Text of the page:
I'm pretty sure you were the same guy who called alert people "conspiracy nuts" when Bush passed his Homeland Security/Patriot Acts a decade ago, yet here we are now with a lovely Prism system, state sanctioned murder & the outlawing of whistleblowers.

Yeah, everything is just peachy & heading in the right direction! :roll:
Iscariot
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Post » Thu Aug 01, 2013 7:42 pm

It is clearer now than ever that, since we can’t retrospectively change these surveillance technologies, and indeed there may be valid uses of them, citizens of all countries need to stand together to demand three new kinds of digital rights.

We must have rights to personal data control. Knowing what, when, and how much of our personal data has been collected, and which agencies have access it to it.

We must have rights to transparent security institution oversight. Parliamentary and legal procedures must be in place to ensure that all searches of such data require strictly evidenced belief that a search is necessary, that searches are narrowly targeted, and that citizens have methods to access the details of such proceedings.

We must have rights to meaningful checks and responses to abuses. If there is any kind of problem with the use or integrity of data in such systems (such as overreach of searches, searches for non-security/law-enforcement purposes, data breaches) then citizens must have the right to meaningful civil and legal recourse. News website Mashable is currently running a campaign to crowdsource a digital bill of rights.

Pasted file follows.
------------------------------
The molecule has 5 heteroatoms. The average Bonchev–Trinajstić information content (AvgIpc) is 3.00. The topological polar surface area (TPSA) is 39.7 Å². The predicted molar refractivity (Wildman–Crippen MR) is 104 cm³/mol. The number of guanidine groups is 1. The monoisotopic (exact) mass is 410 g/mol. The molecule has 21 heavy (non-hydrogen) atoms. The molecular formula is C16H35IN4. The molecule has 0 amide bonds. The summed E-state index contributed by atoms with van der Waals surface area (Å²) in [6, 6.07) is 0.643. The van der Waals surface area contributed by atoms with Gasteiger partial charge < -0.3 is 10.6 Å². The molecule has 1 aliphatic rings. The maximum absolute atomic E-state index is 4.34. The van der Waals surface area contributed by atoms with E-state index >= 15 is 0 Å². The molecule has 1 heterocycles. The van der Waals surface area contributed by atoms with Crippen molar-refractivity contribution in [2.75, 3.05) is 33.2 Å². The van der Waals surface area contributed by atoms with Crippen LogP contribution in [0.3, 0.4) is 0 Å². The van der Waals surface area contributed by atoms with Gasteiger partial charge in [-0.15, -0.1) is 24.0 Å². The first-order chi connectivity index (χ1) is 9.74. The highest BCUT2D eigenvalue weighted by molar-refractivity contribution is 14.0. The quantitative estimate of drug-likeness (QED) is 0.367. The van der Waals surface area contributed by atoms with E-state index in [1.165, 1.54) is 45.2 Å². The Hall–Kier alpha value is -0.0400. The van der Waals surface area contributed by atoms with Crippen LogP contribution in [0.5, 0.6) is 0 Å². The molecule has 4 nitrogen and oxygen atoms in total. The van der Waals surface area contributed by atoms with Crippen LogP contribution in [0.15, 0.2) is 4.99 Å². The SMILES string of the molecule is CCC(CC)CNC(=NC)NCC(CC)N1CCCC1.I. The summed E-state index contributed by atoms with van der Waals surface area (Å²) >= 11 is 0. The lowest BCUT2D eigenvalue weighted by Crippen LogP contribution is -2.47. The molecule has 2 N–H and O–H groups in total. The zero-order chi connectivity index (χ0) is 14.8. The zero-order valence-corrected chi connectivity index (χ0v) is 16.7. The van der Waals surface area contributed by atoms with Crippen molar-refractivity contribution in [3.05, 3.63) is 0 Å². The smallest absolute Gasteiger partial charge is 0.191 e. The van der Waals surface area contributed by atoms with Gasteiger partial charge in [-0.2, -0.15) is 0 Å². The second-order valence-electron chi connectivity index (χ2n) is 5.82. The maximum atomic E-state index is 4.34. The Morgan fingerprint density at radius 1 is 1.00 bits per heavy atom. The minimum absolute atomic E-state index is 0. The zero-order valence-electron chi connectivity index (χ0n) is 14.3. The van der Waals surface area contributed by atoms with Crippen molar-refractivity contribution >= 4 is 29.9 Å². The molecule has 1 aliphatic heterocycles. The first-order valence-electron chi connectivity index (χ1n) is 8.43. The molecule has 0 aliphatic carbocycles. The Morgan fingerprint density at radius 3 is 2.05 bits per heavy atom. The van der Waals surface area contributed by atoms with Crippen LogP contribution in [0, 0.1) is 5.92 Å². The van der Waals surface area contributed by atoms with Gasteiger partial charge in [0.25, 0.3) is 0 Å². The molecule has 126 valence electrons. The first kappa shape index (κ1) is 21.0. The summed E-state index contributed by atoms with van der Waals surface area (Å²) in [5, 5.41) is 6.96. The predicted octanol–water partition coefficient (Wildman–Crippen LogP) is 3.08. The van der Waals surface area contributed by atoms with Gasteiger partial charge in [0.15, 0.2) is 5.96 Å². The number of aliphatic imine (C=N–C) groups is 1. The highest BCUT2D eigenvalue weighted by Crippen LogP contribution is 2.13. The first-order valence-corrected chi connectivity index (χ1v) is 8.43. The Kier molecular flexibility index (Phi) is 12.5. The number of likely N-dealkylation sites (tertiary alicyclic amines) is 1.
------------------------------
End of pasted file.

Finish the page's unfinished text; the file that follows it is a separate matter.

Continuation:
Australians should be involved in that because some of our traffic relies on US services and, as such, US laws. Australians should also engage with their political parties and civil society groups, such as Electronic Frontiers Australia (of which I am a board member) and its Citizens, Not Suspects campaign.

With an election looming, now is the time for meaningful action. Whether or not one trusts our government or others, trusts security services/law enforcement or not, or believes that it is or is not reasonable to trade privacy for security, new digital rights to choice, control, and transparency will ensure our civil security.